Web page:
Overall, EU regulations are well meaning but insufficient, allowing European-based firms to profit directly or indirectly from illegal fishing. In 2010, the EU passed legislation that sought to deter pirate fishing in international waters through blacklists for companies and countries that transgress the law. Yet despite rampant illicit behavior witnessed in Sierra Leone and many other countries, the EU has failed to add any additional members to its blacklist due to pirate fishing. Without effective compliance, the EU’s regulations risk becoming empty rhetoric that do little to reverse the increasing chaos of the coastal region.

What does illegal fishing imply for the region?

The looting of West African fisheries has grave implications for a region marked by fragile economies and increasingly delicate ecosystems.  In West Africa as a whole, 37% of fishing yields are caught illegally. As fishing resources become scarce, vessels have increasingly turned to habitat-destroying techniques like dynamite and bottom trawling. The depletion of sustainable food resources has enormous consequences for a state like Sierra Leone, whose economy and infrastructure still have not fully recovered from the country’s brutal civil war that ended in 2002. Sierra Leone serves as an example of a fragile and impoverished post-war state that could easily be reduced to chaos.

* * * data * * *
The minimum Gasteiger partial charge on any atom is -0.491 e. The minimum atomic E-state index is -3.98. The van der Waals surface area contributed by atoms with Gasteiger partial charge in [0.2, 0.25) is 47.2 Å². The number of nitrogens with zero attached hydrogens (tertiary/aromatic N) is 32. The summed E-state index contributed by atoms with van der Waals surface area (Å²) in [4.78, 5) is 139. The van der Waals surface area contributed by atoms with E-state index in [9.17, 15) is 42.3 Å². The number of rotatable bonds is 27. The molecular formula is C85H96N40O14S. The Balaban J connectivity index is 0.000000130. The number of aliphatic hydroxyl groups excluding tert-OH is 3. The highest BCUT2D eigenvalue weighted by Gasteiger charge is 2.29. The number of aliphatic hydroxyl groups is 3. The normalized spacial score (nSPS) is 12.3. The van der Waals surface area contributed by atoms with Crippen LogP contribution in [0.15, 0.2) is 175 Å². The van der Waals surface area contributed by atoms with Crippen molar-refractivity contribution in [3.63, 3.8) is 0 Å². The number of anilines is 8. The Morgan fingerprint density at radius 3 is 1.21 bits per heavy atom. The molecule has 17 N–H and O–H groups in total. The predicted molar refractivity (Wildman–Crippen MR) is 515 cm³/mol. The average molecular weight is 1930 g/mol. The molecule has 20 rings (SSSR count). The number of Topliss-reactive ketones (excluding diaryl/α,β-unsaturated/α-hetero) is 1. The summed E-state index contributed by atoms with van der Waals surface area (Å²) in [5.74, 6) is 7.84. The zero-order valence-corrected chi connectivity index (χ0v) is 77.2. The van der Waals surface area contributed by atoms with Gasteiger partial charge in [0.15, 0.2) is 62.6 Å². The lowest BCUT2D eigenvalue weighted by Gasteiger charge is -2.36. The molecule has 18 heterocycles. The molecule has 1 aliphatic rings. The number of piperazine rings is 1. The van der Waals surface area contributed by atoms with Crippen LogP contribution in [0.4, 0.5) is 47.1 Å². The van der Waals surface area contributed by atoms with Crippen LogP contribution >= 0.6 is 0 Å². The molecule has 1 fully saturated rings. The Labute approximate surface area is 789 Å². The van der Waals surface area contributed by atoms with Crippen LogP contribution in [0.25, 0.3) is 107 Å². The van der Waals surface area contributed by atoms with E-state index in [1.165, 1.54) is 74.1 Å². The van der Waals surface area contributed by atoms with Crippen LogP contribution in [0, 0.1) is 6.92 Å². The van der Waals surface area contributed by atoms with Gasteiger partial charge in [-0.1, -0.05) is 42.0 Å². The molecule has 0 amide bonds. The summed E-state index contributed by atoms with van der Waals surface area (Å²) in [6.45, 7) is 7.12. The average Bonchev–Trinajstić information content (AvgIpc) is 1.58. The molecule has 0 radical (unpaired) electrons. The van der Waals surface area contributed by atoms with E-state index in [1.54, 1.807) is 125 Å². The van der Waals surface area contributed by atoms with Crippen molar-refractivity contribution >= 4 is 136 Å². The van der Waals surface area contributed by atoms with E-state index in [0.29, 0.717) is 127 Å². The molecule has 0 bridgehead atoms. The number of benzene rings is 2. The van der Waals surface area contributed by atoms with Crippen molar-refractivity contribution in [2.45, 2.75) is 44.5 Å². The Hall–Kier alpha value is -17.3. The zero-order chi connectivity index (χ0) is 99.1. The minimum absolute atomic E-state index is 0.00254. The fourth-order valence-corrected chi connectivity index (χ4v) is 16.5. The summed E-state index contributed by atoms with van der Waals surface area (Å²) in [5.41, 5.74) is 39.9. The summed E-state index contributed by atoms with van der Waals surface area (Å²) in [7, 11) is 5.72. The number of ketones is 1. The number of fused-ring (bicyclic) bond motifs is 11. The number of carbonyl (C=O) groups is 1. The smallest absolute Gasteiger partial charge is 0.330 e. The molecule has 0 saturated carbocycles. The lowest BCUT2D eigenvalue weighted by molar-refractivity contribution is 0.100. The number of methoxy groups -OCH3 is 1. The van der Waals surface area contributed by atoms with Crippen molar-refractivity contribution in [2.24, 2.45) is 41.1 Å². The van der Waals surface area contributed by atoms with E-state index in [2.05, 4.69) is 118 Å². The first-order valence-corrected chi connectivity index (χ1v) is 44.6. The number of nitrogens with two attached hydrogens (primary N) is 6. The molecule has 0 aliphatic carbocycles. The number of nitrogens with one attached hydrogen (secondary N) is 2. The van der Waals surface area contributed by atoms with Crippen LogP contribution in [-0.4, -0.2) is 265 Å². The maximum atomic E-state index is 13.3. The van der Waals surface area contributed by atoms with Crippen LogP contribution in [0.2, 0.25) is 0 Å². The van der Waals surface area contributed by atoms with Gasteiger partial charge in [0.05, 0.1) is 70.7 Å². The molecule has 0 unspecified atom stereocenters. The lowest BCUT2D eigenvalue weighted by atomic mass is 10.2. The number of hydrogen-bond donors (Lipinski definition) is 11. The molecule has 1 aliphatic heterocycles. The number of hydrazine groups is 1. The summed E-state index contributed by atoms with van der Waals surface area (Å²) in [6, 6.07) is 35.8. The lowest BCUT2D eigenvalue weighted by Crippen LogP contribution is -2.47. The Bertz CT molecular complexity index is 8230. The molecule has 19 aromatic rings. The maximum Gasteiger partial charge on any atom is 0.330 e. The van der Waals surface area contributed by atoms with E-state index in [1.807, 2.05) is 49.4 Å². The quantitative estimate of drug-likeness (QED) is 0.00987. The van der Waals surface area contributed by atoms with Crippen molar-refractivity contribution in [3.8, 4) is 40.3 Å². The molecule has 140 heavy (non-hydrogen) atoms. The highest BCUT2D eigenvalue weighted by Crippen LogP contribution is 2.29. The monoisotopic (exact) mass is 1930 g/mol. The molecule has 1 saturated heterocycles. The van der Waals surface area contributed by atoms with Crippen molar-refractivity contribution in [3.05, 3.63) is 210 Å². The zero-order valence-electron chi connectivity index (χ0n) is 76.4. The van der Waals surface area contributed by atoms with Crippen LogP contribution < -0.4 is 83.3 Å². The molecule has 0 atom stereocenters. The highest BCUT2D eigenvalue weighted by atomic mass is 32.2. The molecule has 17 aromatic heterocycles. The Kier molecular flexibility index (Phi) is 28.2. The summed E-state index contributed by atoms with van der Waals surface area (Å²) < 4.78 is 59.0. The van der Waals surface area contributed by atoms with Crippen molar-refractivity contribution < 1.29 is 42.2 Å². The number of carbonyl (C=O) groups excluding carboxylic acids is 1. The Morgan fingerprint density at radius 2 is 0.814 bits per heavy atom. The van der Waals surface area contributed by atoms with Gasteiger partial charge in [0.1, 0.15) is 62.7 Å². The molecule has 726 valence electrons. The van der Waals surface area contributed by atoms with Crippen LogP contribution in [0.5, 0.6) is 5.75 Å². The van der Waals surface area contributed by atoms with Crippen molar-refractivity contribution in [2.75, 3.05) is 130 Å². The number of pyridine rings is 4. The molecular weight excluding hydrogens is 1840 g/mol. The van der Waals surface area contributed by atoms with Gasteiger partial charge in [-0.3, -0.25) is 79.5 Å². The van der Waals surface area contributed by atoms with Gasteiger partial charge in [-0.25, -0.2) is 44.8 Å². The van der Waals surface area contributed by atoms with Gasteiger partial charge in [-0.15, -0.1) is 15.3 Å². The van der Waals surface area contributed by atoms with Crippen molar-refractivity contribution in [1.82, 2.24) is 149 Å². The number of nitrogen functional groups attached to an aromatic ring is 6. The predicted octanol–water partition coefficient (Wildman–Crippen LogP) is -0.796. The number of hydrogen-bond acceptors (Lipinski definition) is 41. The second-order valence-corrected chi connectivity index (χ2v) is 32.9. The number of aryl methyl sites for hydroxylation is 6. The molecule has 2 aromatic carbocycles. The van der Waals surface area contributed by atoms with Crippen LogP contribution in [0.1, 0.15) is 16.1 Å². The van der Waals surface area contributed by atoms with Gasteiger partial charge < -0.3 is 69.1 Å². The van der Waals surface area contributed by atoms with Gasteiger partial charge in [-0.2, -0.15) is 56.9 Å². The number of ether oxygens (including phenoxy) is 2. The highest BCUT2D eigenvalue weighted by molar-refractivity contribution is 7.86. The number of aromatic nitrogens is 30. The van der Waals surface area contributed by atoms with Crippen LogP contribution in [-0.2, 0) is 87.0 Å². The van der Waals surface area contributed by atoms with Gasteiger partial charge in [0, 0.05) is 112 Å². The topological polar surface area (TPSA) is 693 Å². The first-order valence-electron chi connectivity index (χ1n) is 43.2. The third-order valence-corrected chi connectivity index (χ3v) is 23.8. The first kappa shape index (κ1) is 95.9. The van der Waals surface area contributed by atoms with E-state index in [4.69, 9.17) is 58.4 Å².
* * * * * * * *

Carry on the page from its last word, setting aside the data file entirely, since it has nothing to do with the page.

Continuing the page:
In the 1990s, illegal fishing by foreign firms pushed Somali fishing communities towards piracy and criminal enterprise. After years of international naval effort, piracy off the Horn of Africa is finally in decline. Acts of piracy and criminality, however, are on the rise in West Africa, where fishing stocks are now in decline. As fisheries are depleted along the West African Coast, will local communities increasingly resort to illegal economic activity and crime?

West Africa is a trafficking route for South American narcotics destined for Europe. As fishing’s profitability decreases for local communities those formerly employed by the fishing industry could turn to the black market. Ironically, the region is increasing in geopolitical importance as its levels of instability rise: The U.S. will import a quarter of its oil from Gulf of Guinea nations by 2015, and the entire African continent relies upon the region for 70% of its oil production. A collapse in security in the Gulf of Guinea, a crucial naval passage, would therefore likely require a naval response similar to that seen in Somalia. Ensuring the sustainability of West African Coast fisheries is in the international and European interest.

How can the EU help reduce its contributions to West African pirate fishing?

In order to help West African states reduce criminal behavior off their coasts, the European Union should require all vessels importing to the EU to be equipped with satellite monitoring technology. Currently, all vessels flagged to European Member States must be surveyed by a satellite Vessel Monitoring System (VMS), which gives an hourly electronic report on the ship’s location and speed. This, however, does not apply to vessels exporting to the EU that do not have a European flag. This will provide a way for European monitors to get around the corruption and lack of economic resources in many countries in the region.

In Western Africa, ecological sustainability will prove crucial to economic and political stability. It is in the European Union’s best interest to ensure that its hunger for maritime products doesn’t contribute to growing militancy in the Gulf of Guinea.